How do you (wet) dust "naturally-ish" - Mothering Forums

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#1 of 12 Old 08-30-2005, 05:37 PM - Thread Starter
 
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Can some people tell me how they dust?

I've heard you're supposed to wet dust, which actually picks up the dust and not like "Feather dust" which spreads it around.

On the few occaisions I've dusted it's been with Pledge which my mother swears by. But I'm thinking there might be a better way since it does smell like solvent!

I searched the archives and found one little post about olive oil, but it wasn't that encouraging.

Also - the top of my real wood dresser is a very shiny substance - should I just use water on it? The side of the dresser and the bed are more wood like and I think would take an oil. The only reason I'm afraid of the water in the dresser is b/c it already has some ruined parts from make-up and cleansers.

And - what do you like best for the rag? Polar fleece? Would a bird's eye weave diaper work? We only used fitteds. Old t-shirts?

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#2 of 12 Old 08-30-2005, 07:22 PM
 
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I just use some watered down vinegar for all my dusting. Now mind you I don't have anything that is really good wood, so I don't know how this would effect it. And as for dusters, I use anything that I can turn into a rag! Old dish cloths are my favorite!

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#3 of 12 Old 08-31-2005, 12:27 PM - Thread Starter
 
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How watered down? My cleaning lady added vinegar to one of my squirt bottles and I just couldn't take the smell. I don't want my house to smell like vinegar.

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#4 of 12 Old 08-31-2005, 04:58 PM
 
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I use microfibre cloths to wet dust. I use one damp one to pick up the dust and then a dry one to dry it. I have some really nice shiney oak and pine dressers that my dad built and that works great on them. But I mostly just dry dust....I use an ostrich feather duster. I bought it from Flylady on line. They claim that ostrich feathers are the only feathers that dust actually clings to and I have been very happy with it. I haven't found that it spreads the dust around. But I also don't have any carpet in my home, so I dust everything and then I go over the floor with a dry microfibre mop just in case I stirred up dust that was on the furniture.
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#5 of 12 Old 09-01-2005, 01:21 AM
 
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Wiping wood with a damp cloth isn't going to have any effect on the wood even if it's already damaged. Pouring water on the wood would (hehe) but not just damp wiping it.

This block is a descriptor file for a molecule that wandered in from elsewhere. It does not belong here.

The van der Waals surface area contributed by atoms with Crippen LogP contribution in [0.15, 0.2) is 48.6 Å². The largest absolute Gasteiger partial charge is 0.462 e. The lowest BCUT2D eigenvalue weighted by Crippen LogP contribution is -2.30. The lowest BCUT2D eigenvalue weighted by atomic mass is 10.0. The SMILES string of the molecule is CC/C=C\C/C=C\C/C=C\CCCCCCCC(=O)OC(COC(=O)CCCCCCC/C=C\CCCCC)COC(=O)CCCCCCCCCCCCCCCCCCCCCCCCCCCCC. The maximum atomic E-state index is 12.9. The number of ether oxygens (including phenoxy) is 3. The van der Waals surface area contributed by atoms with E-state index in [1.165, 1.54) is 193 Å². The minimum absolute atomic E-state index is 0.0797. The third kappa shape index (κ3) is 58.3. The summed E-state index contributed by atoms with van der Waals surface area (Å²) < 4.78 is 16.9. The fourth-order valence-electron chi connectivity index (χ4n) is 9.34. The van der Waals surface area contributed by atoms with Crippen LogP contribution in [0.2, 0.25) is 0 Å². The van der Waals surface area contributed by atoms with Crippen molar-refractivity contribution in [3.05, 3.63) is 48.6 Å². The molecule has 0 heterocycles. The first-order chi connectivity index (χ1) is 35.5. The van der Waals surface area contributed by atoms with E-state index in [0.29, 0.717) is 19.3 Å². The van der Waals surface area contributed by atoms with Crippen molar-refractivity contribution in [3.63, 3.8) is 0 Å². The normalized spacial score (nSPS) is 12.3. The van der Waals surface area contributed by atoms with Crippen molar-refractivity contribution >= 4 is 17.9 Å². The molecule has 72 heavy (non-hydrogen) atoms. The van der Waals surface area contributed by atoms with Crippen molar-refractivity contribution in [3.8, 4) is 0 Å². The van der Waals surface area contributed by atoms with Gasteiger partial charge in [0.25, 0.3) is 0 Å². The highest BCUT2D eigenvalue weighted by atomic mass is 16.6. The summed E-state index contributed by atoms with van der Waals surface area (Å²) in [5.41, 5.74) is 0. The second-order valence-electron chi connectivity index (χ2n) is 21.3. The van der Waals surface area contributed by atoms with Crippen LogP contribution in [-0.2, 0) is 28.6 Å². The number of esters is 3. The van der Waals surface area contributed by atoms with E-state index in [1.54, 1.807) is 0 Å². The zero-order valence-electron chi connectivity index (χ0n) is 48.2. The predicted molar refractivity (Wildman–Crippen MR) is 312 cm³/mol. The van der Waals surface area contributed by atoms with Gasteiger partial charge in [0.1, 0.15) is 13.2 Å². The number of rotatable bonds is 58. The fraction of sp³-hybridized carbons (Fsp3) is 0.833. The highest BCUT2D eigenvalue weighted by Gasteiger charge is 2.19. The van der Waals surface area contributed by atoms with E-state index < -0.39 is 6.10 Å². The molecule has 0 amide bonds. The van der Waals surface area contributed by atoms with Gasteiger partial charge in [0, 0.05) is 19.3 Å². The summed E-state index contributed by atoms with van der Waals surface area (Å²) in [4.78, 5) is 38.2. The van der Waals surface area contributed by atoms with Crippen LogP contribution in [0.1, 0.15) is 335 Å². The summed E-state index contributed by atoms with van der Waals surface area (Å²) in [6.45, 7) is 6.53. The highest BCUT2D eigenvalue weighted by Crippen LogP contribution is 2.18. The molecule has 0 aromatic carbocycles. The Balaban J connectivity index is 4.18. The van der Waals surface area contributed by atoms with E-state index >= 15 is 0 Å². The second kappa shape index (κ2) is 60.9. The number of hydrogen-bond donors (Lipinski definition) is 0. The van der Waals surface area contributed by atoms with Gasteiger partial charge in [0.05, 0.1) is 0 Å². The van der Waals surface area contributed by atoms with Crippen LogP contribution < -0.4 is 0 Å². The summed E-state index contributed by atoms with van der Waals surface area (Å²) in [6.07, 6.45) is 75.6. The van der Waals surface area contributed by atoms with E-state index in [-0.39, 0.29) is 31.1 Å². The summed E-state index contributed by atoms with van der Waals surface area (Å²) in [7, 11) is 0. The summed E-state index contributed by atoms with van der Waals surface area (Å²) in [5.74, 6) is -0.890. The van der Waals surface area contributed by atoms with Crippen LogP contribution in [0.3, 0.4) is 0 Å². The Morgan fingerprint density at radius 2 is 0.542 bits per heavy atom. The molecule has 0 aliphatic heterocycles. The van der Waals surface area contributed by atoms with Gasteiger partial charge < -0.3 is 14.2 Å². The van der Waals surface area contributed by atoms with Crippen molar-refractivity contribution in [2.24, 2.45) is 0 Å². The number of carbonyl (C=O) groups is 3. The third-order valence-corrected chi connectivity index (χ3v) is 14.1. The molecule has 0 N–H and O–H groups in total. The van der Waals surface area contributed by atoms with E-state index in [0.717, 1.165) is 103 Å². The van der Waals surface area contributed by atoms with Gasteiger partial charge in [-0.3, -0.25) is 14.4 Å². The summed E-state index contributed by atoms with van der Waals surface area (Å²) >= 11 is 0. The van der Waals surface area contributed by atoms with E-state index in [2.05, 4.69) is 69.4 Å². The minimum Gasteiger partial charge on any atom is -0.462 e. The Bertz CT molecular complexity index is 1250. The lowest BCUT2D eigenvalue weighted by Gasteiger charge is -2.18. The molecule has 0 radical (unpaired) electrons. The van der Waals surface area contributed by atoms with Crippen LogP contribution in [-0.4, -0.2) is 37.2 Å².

I use a damp microfibre cloth just with water. That's all you need for any surface you're dusting.

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#6 of 12 Old 09-01-2005, 02:14 AM
 
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Another vote for microfiber cloths...I use vinegar in a spray bottle, watered down by about 50% with some eo for smell good. For extra shine orange oil works really well, not sure where to get it though.
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#7 of 12 Old 09-01-2005, 04:43 PM
 
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I use a terrycloth or sherpa rag with just a tiny bit of water - I wet my hands and dry them on the cloth, then dust with it. Works great.

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#8 of 12 Old 09-02-2005, 10:02 AM
 
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#9 of 12 Old 09-11-2005, 08:11 PM - Thread Starter
 
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Thanks everyone for your replies. I may try damp microfleece since that's what I have around the house. I will look for some microfiber cloths.

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#10 of 12 Old 09-23-2005, 08:46 PM
 
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If you're looking for a pledge-like finish- spritz a little olive oil on your dusting cloth- a little being the key here... Thirsty wood soaks it up! I've also had success removing water rings from wood with olive oil.
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#11 of 12 Old 09-23-2005, 08:50 PM
 
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I just use a barely damp rag (plain water). I even saw a segment on Martha Stewart a few years ago about how using products like Pledge are NEVER recommended because they just deposit a waxy substance on the surface, which traps dirt close to the surface and over time will harm the wood. She said she just uses a tiny bit of plain water, per the expert instructions she researched.

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#12 of 12 Old 09-23-2005, 11:41 PM
 
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the only nice wood thing we have that we dust is our piano. I use Method wood wipe for that. they smell heavenly.

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